It was very powerful to me to share my story with a like-minded group of women with the Time’s Up movement. We talked about ways that we could really encourage change. How could we raise money for women in other industries so that they would have legal help?
I had specific experiences and I dealt with them with a therapist. It’s been ongoing, honestly. The whole thing brought up a lot of feelings for me, and it was a really emotional experience that I don’t feel resolved about, and I think I will probably talk about it, but right now I don’t have all the right words.
On why her mid 30s were a turning point in her career
People always say, “After you won the Oscar, did your whole career change?” There wasn’t suddenly this huge influx of scripts. … There’s not a secret safe they’re keeping the great scripts and they unlock you when you win awards! I was lucky to do a couple of great movies in my 30s, but not a lot. …
Wild was a big deal for me, because first of all, I love Cheryl Strayed’s writing, her memoirs, beautiful, but it’s also a woman vs. nature, which I had never really seen on film. And so many women are so deeply connected to nature, yet it’s not something we’ve explored. We’ve seen every iteration of a man vs. a bear, vs. the Wild West, on hiking adventures, but I haven’t seen a lot of a woman alone on film as well, and what is that singular journey for a woman to find herself alone in the wilderness?
On singing for her role as June Carter Cash in Walk the Line
When I was a little girl, I wanted to be a country music singer. So I trained for probably 5, 6 years with vocal coaches. I grew up in Nashville, Tenn., so I grew up with a lot of country music singers and their kids and was just immersed … I wanted to be just like Dolly Parton when I was little. I went to write and I wanted to sing my own songs, and I took piano lessons and I took singing lessons.
When I was about 13, I went and I started studying Broadway at camps in upstate New York and they would have all these experts come in. … They had an acting expert, a dance expert and a singing expert, and the singing coach said, “You really should not put a lot of energy into your singing career.” So I got intimidated and they said, “But your acting is great and you should really pursue that.” So that’s when I kind of tacked left, when I was 13, and started working on acting and concentrating.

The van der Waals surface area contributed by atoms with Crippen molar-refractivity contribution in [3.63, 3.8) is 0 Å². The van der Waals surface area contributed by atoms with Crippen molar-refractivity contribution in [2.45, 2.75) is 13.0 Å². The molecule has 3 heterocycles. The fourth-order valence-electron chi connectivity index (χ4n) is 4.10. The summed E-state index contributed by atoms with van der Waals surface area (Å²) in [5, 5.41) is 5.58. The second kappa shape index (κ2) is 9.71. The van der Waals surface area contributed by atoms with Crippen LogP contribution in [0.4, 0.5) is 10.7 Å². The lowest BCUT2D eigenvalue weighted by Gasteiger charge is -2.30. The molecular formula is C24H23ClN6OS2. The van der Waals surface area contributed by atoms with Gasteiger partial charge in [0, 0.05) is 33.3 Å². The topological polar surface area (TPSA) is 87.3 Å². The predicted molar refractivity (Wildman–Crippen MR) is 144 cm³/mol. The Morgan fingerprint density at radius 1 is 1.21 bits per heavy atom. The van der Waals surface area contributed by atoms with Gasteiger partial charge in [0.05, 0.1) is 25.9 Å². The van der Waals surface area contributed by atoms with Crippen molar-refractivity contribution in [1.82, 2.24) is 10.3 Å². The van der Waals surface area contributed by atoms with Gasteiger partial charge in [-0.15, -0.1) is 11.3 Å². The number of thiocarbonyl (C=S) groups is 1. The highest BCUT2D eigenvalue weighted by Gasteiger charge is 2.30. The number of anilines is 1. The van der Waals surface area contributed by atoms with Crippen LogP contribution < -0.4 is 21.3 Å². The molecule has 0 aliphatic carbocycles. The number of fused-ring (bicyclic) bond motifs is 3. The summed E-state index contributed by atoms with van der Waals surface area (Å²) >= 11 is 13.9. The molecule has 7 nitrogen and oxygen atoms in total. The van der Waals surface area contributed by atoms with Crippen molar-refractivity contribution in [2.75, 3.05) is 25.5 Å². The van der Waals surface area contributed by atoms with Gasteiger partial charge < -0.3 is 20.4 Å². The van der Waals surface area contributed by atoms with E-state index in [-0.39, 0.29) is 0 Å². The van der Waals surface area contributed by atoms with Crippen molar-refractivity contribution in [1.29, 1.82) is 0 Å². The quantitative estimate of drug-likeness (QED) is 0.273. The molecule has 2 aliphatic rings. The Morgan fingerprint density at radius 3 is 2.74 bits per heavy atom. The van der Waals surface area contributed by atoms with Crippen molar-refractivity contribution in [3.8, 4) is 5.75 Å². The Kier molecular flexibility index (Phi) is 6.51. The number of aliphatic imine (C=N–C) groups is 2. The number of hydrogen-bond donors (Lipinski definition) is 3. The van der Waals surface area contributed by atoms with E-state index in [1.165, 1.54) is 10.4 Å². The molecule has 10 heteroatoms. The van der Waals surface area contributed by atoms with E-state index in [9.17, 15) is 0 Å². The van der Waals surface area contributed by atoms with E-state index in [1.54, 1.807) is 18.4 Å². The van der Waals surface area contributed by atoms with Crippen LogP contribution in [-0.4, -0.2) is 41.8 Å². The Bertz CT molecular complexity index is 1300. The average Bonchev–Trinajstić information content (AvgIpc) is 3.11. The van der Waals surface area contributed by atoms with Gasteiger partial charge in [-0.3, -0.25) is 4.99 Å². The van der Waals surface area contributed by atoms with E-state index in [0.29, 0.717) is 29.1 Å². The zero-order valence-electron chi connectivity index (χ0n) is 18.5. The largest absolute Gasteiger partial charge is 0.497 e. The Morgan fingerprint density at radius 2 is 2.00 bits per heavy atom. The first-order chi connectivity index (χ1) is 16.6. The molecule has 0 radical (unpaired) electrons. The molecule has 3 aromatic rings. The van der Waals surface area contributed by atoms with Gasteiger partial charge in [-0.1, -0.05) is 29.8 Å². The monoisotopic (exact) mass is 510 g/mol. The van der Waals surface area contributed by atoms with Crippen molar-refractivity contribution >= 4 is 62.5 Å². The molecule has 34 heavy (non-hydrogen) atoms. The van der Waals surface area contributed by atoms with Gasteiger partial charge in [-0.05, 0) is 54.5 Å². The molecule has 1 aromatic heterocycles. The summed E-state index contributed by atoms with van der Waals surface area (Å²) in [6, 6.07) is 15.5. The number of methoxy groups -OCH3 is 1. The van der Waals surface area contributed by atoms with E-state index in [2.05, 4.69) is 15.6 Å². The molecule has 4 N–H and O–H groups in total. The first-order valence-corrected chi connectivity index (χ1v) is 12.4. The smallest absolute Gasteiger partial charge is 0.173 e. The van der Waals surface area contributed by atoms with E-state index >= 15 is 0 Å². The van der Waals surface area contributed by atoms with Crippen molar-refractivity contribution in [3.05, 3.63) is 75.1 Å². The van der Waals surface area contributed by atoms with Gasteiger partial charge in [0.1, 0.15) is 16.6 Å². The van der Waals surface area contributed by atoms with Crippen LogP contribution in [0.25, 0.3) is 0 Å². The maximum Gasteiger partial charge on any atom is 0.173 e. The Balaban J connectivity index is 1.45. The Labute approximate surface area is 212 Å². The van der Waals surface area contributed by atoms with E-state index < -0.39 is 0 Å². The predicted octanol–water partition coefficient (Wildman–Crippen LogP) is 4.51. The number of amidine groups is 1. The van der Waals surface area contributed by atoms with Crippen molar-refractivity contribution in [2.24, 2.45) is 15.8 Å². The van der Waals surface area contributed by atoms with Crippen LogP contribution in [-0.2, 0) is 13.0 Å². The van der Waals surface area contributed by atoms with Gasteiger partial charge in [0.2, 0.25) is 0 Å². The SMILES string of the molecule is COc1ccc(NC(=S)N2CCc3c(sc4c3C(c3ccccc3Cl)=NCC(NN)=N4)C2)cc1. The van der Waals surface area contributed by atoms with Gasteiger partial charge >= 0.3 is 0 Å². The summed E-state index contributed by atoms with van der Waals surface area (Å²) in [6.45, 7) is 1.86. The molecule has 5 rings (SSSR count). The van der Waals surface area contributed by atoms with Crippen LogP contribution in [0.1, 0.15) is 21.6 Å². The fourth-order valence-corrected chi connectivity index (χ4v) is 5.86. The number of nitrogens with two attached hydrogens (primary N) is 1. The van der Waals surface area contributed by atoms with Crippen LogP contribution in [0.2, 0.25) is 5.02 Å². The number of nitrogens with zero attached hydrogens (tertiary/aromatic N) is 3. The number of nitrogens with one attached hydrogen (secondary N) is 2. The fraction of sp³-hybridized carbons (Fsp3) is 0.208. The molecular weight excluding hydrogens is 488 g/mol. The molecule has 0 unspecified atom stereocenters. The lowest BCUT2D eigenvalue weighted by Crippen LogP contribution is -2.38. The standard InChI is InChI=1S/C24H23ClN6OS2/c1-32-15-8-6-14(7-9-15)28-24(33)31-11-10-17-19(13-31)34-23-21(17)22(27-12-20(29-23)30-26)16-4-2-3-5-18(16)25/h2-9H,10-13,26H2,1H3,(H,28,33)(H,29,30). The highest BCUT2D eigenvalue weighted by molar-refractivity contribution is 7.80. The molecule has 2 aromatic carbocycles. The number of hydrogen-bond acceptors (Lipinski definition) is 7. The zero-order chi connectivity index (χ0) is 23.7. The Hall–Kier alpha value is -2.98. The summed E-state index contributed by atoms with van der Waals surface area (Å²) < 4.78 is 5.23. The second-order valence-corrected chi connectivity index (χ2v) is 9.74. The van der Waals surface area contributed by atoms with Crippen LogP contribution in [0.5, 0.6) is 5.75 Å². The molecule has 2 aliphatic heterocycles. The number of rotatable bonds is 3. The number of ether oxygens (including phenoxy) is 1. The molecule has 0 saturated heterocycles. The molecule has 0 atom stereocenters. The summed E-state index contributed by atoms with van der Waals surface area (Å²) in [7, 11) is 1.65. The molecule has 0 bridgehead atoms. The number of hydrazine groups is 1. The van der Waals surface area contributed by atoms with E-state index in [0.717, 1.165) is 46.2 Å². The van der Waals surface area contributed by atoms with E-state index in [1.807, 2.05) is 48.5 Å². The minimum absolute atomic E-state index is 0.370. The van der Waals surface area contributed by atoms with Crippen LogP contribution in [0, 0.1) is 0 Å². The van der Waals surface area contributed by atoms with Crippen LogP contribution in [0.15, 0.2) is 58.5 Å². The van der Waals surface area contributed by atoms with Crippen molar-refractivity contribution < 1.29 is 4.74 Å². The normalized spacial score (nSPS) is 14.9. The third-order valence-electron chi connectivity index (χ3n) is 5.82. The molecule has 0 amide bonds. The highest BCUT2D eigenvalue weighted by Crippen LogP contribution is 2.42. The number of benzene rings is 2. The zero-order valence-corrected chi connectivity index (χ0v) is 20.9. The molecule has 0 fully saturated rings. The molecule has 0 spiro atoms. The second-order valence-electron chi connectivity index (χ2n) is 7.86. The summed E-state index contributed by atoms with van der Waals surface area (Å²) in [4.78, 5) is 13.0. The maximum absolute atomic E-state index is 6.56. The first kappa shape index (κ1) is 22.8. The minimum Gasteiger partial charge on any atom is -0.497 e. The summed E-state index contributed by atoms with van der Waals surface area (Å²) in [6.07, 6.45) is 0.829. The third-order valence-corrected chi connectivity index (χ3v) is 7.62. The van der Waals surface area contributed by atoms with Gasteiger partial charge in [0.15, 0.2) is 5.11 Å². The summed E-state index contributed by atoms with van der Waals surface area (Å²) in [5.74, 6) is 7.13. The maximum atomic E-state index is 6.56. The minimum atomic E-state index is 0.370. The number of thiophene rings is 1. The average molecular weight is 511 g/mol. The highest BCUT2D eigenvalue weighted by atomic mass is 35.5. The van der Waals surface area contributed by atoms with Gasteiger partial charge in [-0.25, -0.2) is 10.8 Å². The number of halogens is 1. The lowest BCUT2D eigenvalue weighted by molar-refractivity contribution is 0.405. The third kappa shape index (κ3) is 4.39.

So when this opportunity came up to play June Carter, I was terrified and I’d been told I wasn’t any good. So I worked for five months with coach Roger Love and with the producer T-Bone Burnett to cut the tracks before we ever walked on set. We recorded all the music so that we could blend live tracks and recorded tracks together. But then we had to actually go and shoot the movie and I had to sing in front of audiences of hundreds of people with Joaquin Phoenix onstage with a band, and it was terrifying — terrifying, but thrilling.
On loving acting
It’s my number one passion. … I talk a lot about producing … but every day I’m on set feels like such an enormous privilege to be a storyteller in this world. And I started as a little girl, as a storyteller, and I will be a storyteller ’till the day I die. I just love it. It’s my favorite thing to do at dinner parties, too, so invite me over, Terry … I just love spinning a story. It’s really what I was born to do.
Ann Marie Baldonado and Seth Kelley produced and edited the audio of this interview. Bridget Bentz, Molly Seavy-Nesper and Beth Novey adapted it for the Web.